Some key figures for disability are provided in the official website of the EU policies. (http://ec.europa.eu/policies/employment_social_rights_en.htm)


  • ·          “44.6 million persons aged between 16 and 64 report a long standing health problem or disability”.


  • ·           “50% of disabled persons are employed compared to 68% of non disabled”.


  • ·          “63% persons reporting con. Restrictions are in education versus 83% persons reporting no restriction”.


  • ·          “Among people with higher education 48% reporting con. restrictions are in employment versus 85% reporting no restrictions".


The European Community as a signatory to the UN convention is required to promote Human Rights through legislation, measures, policies and programmes. The endeavours of advancement in respect to the crucial issue of people with disabilities have been strengthened with the European Disability Strategy 2003-2010 which consists of four particular pillars; EU anti-discrimination legislation and measures; mainstreaming of disability issues; Accessibility; and Mobilising stakeholders through dialogue.


During 2004-2007 the priorities of the European Union which have been set, included accessibility in employment, education, technology and the public built environment. It further aimed the encouragement in activities and accessibility to quality, goods and services.

In 2007, the Commission Communication included two areas in respect to disabled people. The first area concerned measures for inclusive participation through accessibility and the second considered measures for full enjoyment of fundamental rights.


The crucial issue of transportation in respect to people with disabilities and reduced mobility has been attempted to be tackled with legislation and legislative proposals. Accordingly, the Council Resolution 2008 in respect to the issue of people with disabilities aimed to combat discrimination of disabled people, enforce enjoyment of human rights and particularly the rights of disabled people as passengers. Directive 2000/78 considers equal treatment and training on grounds of religion or belief, age, disability or sexual orientation. According to Article 5 of Directive 2000/78/EC employers are under the obligation to supply sufficient accommodation to disabled persons. Additionally, Regulation 1107/2006 which concerns issues of transportation of disabled people when travelling by air and Regulation 1371/2007 in respect to railway transportation for disabled people, indicate the efforts through legislative measures to secure and ensure equal opportunities amongst the citizens of the Union.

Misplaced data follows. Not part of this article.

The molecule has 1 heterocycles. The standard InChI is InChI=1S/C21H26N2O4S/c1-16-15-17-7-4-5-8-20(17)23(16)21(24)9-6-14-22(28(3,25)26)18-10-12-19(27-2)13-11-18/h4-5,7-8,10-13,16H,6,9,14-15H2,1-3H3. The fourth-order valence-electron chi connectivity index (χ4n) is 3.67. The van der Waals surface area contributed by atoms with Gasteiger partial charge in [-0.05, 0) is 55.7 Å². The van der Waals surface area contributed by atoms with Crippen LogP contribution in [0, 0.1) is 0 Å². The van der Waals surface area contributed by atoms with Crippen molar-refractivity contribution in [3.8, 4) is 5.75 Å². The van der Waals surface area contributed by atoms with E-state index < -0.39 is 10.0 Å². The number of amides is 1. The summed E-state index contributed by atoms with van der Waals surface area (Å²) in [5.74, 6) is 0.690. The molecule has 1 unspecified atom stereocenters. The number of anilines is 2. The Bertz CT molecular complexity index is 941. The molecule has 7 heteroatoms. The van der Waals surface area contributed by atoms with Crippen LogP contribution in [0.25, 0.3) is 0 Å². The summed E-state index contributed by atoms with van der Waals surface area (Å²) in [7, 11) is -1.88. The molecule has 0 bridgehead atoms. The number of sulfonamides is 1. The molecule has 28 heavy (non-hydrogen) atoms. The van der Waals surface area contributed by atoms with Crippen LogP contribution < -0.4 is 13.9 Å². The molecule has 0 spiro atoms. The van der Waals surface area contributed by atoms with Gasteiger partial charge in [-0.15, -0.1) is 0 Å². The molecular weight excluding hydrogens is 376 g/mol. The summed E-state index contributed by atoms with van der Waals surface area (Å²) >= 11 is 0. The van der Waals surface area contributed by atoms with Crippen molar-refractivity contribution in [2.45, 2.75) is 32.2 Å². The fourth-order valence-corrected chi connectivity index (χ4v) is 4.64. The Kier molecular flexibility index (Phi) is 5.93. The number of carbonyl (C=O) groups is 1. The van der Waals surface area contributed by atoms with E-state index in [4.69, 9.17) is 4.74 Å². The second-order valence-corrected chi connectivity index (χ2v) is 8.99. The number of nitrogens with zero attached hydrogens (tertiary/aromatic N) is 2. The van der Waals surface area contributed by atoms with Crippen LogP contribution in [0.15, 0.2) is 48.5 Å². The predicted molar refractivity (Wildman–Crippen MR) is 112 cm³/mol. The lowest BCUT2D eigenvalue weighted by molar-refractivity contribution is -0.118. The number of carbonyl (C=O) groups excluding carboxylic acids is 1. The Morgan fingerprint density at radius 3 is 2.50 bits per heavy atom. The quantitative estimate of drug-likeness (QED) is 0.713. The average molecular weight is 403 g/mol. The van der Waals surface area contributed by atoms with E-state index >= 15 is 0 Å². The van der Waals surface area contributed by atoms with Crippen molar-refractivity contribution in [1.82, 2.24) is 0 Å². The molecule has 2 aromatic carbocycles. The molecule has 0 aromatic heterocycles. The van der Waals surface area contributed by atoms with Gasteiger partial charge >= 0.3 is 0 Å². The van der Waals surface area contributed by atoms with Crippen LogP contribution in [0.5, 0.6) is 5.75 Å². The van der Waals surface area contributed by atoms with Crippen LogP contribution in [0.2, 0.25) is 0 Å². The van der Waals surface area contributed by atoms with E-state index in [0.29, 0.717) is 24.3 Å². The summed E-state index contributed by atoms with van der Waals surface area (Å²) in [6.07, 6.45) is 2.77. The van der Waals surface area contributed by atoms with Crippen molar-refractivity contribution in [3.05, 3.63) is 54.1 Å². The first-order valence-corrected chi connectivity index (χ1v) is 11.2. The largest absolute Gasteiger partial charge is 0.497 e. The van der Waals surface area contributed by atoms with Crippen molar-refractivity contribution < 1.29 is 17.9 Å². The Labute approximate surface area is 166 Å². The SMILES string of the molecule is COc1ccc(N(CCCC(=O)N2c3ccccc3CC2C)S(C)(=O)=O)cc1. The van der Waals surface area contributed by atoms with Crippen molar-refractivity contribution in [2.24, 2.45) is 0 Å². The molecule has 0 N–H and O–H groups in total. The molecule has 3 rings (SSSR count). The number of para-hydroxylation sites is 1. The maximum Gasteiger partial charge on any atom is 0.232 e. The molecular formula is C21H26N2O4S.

The introduction of the new European Disability strategy 2010-2020 based on both internal and external preparations includes preparatory study and public online questionnaire respectively. The new plan prioritised the analysis of; The UN Convention as to identify the obligations of the Community and the member states; The Council of Europe Action plan in respect to the actions which are currently taking place in the member states; and finally evaluate the current Disability action plan.


The improvement which has been achieved in respect to the crucial issues of equality between men and women, disabled and non-disabled persons and the attempt to tackle discrimination in every aspect of everyday life and particularly in respect to employment reflects the endeavours of the Union to improve the level of life of all the citizens and protect minorities. The European Union continues the efforts to achieve the protection of the fundamental Human Rights of all the citizens in the maximum level. It is through equality that the employment within the Union is aimed to be advanced.






1.) Sylvia Walby (2004) The European Union and Gender Equality: Emergent Varieties of Gender Regime, Social Politics, Volume 11 Number 1Oxford University Press 

2.) Jennifer Rankin (2009) So what did the EU ever do for gender equality?